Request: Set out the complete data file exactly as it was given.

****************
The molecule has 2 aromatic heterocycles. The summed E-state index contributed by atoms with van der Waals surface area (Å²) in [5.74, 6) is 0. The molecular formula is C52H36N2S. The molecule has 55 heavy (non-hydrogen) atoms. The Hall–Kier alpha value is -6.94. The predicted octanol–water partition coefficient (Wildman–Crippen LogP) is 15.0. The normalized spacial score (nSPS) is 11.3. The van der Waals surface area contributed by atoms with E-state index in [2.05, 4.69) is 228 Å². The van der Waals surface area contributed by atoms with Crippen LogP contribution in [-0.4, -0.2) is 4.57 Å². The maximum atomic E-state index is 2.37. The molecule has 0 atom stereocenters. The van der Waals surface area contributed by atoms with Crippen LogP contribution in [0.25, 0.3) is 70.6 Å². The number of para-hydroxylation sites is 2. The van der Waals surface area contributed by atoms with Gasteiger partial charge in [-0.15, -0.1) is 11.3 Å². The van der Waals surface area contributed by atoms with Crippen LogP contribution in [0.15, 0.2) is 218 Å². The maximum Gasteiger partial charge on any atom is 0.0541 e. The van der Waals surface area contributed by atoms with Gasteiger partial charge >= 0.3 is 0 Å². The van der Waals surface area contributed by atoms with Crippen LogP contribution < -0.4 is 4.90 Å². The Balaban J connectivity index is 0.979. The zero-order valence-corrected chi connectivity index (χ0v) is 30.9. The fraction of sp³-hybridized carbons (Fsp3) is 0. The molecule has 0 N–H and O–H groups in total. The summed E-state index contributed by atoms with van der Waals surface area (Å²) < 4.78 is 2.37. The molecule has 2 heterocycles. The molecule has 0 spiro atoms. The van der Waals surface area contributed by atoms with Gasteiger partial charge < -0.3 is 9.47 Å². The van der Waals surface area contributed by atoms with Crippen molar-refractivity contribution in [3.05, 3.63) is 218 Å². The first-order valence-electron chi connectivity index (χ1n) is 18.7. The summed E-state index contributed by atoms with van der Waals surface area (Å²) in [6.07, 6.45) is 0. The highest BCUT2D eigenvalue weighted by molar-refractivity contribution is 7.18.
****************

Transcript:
The molecule has 2 aromatic heterocycles. The summed E-state index contributed by atoms with van der Waals surface area (Å²) in [5.74, 6) is 0. The molecular formula is C52H36N2S. The molecule has 55 heavy (non-hydrogen) atoms. The Hall–Kier alpha value is -6.94. The predicted octanol–water partition coefficient (Wildman–Crippen LogP) is 15.0. The normalized spacial score (nSPS) is 11.3. The van der Waals surface area contributed by atoms with E-state index in [2.05, 4.69) is 228 Å². The van der Waals surface area contributed by atoms with Crippen LogP contribution in [-0.4, -0.2) is 4.57 Å². The maximum atomic E-state index is 2.37. The molecule has 0 atom stereocenters. The van der Waals surface area contributed by atoms with Crippen LogP contribution in [0.25, 0.3) is 70.6 Å². The number of para-hydroxylation sites is 2. The van der Waals surface area contributed by atoms with Gasteiger partial charge in [-0.15, -0.1) is 11.3 Å². The van der Waals surface area contributed by atoms with Crippen LogP contribution in [0.15, 0.2) is 218 Å². The maximum Gasteiger partial charge on any atom is 0.0541 e. The van der Waals surface area contributed by atoms with Gasteiger partial charge >= 0.3 is 0 Å². The van der Waals surface area contributed by atoms with Crippen LogP contribution < -0.4 is 4.90 Å². The Balaban J connectivity index is 0.979. The zero-order valence-corrected chi connectivity index (χ0v) is 30.9. The fraction of sp³-hybridized carbons (Fsp3) is 0. The molecule has 0 N–H and O–H groups in total. The summed E-state index contributed by atoms with van der Waals surface area (Å²) < 4.78 is 2.37. The molecule has 2 heterocycles. The molecule has 0 spiro atoms. The van der Waals surface area contributed by atoms with Gasteiger partial charge < -0.3 is 9.47 Å². The van der Waals surface area contributed by atoms with Crippen molar-refractivity contribution in [3.05, 3.63) is 218 Å². The first-order valence-electron chi connectivity index (χ1n) is 18.7. The summed E-state index contributed by atoms with van der Waals surface area (Å²) in [6.07, 6.45) is 0. The highest BCUT2D eigenvalue weighted by molar-refractivity contribution is 7.18.